is now telling the public fibs:
First look at the Fenwick treasure for metal detectorists who have donated objects to the museumThe first 'Museum security 101' issue is that of allowing artefact collectors to crowd round and lean on a flimsy table where small items seem to be on open display. The second is that the Fenwick "Treasure" (a Julio-Claudian jewellery hoard) was not donated by any metal detectorists, but was found by archaeologists during a regular urban development archaeology project.
Artefact hunting and collecting are not "#archaeology" and removing the superfluous hashtag from the patronising tweet would allow the Museum to tell its public (the public that pay for the Museum in the first place) more accurately what they are showing. These afre metal detectorists who are being rewarded for "donating objects" by being given first sight of a "treasure" - and the public are being given the message that individuals collecting away the archaeological record is a "good" thing. It is very sad to see this lack of proper public information from the social media of such institutions. Particulalrly sad in this case because Colchester Museum under curator M.R, Hull was one of the national leaders in scholarship and public outreach - but that was many decades ago, two generations in the past, beyond the present dumb-dumbdown with which British archaeology fobs off the interested public.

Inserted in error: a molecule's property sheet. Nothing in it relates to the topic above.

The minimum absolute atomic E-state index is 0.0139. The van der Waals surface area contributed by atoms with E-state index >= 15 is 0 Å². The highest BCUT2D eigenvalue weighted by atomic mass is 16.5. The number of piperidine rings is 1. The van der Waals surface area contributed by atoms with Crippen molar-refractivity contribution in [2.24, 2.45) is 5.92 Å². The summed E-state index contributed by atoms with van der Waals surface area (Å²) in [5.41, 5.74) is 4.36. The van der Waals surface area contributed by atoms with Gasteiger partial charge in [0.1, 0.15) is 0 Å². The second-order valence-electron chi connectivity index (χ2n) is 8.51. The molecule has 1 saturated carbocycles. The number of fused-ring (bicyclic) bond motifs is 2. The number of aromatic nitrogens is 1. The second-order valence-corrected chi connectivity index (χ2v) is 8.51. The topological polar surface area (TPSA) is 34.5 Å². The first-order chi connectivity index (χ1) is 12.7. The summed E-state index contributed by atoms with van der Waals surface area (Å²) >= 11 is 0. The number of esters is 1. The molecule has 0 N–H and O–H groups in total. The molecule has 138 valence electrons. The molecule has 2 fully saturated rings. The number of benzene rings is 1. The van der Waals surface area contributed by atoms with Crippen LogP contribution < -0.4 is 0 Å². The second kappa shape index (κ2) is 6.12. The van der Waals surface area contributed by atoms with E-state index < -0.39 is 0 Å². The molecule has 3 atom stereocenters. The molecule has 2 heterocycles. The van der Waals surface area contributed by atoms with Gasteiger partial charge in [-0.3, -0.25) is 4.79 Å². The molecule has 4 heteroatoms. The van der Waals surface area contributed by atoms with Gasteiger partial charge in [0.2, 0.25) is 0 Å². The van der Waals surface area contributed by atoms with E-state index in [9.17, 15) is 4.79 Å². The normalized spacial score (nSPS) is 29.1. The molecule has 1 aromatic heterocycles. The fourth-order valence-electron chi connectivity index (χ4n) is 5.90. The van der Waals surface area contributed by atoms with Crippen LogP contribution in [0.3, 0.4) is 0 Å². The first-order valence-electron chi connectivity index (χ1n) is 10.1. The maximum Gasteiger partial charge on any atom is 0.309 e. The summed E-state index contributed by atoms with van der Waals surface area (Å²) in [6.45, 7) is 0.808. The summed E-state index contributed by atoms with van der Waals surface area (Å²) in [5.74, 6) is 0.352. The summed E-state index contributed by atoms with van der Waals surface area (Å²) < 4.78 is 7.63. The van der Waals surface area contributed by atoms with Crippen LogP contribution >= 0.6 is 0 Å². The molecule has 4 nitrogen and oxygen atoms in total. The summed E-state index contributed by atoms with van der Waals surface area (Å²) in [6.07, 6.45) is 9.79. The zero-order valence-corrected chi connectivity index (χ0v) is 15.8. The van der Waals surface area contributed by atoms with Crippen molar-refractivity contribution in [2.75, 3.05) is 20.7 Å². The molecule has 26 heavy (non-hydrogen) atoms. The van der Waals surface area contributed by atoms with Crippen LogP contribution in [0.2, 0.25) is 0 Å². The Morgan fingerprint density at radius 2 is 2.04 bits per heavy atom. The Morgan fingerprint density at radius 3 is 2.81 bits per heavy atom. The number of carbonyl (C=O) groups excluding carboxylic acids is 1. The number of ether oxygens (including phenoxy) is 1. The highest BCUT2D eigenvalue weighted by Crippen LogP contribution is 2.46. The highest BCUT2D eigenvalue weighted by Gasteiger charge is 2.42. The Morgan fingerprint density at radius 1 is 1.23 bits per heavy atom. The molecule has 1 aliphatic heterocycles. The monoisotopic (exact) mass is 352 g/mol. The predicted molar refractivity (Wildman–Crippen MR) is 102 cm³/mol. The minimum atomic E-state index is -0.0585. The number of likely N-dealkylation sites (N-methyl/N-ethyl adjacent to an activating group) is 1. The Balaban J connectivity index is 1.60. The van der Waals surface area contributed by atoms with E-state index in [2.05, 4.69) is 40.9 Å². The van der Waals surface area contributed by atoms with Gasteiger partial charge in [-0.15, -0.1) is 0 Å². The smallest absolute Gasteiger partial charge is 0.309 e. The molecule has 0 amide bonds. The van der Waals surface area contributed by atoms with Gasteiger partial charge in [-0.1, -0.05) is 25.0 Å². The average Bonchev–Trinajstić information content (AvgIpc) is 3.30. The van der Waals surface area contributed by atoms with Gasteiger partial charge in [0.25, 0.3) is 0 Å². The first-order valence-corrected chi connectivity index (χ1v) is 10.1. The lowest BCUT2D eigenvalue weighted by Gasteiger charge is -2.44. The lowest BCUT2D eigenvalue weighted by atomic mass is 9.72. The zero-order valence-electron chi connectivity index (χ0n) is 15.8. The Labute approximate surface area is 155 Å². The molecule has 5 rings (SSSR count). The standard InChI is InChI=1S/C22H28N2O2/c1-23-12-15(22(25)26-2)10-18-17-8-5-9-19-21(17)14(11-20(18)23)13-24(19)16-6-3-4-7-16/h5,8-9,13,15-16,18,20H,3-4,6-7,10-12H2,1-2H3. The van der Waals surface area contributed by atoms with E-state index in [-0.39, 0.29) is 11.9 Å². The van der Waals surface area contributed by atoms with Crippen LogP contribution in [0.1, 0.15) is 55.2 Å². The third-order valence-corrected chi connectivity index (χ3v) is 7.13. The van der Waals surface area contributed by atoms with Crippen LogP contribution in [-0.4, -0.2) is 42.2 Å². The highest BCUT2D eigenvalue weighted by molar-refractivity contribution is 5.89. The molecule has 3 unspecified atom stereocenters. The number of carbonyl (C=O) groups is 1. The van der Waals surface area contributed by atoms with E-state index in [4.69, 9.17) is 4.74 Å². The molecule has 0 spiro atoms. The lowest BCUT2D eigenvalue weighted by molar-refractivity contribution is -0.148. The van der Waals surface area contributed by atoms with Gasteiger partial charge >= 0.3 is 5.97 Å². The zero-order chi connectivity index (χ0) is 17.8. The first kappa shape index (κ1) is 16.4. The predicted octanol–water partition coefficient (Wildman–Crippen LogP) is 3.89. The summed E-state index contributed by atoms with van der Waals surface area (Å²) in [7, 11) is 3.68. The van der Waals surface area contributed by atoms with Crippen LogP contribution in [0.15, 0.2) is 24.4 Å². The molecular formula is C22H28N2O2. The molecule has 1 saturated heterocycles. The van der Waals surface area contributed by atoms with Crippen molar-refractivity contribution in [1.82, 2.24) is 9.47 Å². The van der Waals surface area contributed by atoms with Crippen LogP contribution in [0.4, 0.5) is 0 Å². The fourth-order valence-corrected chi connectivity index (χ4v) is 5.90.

Real best practice, real "responsible artefact hunting" would entail donation of items not being an exception, worthy of reward from the gatekeepers and then pour encorager les autres tweet-bombing. This should be the unremarkable norm,. That it is not is an important commentary on the uccess of British heritage policy concerning artefact hunting. and collecting.